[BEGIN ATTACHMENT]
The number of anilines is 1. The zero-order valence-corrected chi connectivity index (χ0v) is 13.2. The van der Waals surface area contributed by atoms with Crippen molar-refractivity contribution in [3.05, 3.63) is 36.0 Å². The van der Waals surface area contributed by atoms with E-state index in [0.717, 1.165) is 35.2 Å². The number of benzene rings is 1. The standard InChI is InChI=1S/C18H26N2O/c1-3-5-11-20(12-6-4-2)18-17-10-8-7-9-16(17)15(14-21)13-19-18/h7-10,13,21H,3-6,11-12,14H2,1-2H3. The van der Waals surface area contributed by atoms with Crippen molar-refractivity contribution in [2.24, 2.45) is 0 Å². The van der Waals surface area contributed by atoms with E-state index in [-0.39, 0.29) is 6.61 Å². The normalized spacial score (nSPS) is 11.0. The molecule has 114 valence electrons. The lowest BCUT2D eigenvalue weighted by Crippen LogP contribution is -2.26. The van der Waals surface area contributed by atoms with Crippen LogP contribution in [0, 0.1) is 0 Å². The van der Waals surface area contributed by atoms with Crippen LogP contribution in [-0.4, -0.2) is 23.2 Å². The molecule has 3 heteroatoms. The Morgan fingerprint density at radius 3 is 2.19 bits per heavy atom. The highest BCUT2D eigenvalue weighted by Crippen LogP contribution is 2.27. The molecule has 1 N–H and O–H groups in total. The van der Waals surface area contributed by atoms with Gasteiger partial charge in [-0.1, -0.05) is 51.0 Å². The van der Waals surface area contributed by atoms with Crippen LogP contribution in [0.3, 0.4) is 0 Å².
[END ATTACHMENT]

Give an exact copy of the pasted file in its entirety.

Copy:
The number of anilines is 1. The zero-order valence-corrected chi connectivity index (χ0v) is 13.2. The van der Waals surface area contributed by atoms with Crippen molar-refractivity contribution in [3.05, 3.63) is 36.0 Å². The van der Waals surface area contributed by atoms with E-state index in [0.717, 1.165) is 35.2 Å². The number of benzene rings is 1. The standard InChI is InChI=1S/C18H26N2O/c1-3-5-11-20(12-6-4-2)18-17-10-8-7-9-16(17)15(14-21)13-19-18/h7-10,13,21H,3-6,11-12,14H2,1-2H3. The van der Waals surface area contributed by atoms with Crippen molar-refractivity contribution in [2.24, 2.45) is 0 Å². The van der Waals surface area contributed by atoms with E-state index in [-0.39, 0.29) is 6.61 Å². The normalized spacial score (nSPS) is 11.0. The molecule has 114 valence electrons. The lowest BCUT2D eigenvalue weighted by Crippen LogP contribution is -2.26. The van der Waals surface area contributed by atoms with Crippen LogP contribution in [0, 0.1) is 0 Å². The van der Waals surface area contributed by atoms with Crippen LogP contribution in [-0.4, -0.2) is 23.2 Å². The molecule has 3 heteroatoms. The Morgan fingerprint density at radius 3 is 2.19 bits per heavy atom. The highest BCUT2D eigenvalue weighted by Crippen LogP contribution is 2.27. The molecule has 1 N–H and O–H groups in total. The van der Waals surface area contributed by atoms with Gasteiger partial charge in [-0.1, -0.05) is 51.0 Å². The van der Waals surface area contributed by atoms with Crippen LogP contribution in [0.3, 0.4) is 0 Å².